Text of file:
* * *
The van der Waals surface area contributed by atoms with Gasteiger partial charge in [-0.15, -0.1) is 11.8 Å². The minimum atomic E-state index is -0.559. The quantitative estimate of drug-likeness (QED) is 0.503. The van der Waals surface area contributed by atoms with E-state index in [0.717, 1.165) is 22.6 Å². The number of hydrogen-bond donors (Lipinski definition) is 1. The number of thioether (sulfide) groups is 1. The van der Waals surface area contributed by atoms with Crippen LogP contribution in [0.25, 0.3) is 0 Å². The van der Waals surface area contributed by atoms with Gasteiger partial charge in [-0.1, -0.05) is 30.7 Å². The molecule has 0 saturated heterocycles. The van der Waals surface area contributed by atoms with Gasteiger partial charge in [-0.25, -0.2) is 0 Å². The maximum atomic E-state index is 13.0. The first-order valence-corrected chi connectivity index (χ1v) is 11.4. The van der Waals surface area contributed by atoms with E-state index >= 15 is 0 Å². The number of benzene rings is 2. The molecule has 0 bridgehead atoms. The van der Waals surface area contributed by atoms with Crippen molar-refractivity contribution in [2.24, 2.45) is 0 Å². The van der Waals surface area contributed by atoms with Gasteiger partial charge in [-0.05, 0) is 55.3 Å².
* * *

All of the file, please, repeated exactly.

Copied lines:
The van der Waals surface area contributed by atoms with Gasteiger partial charge in [-0.15, -0.1) is 11.8 Å². The minimum atomic E-state index is -0.559. The quantitative estimate of drug-likeness (QED) is 0.503. The van der Waals surface area contributed by atoms with E-state index in [0.717, 1.165) is 22.6 Å². The number of hydrogen-bond donors (Lipinski definition) is 1. The number of thioether (sulfide) groups is 1. The van der Waals surface area contributed by atoms with Crippen LogP contribution in [0.25, 0.3) is 0 Å². The van der Waals surface area contributed by atoms with Gasteiger partial charge in [-0.1, -0.05) is 30.7 Å². The molecule has 0 saturated heterocycles. The van der Waals surface area contributed by atoms with Gasteiger partial charge in [-0.25, -0.2) is 0 Å². The maximum atomic E-state index is 13.0. The first-order valence-corrected chi connectivity index (χ1v) is 11.4. The van der Waals surface area contributed by atoms with E-state index >= 15 is 0 Å². The number of benzene rings is 2. The molecule has 0 bridgehead atoms. The van der Waals surface area contributed by atoms with Crippen molar-refractivity contribution in [2.24, 2.45) is 0 Å². The van der Waals surface area contributed by atoms with Gasteiger partial charge in [-0.05, 0) is 55.3 Å².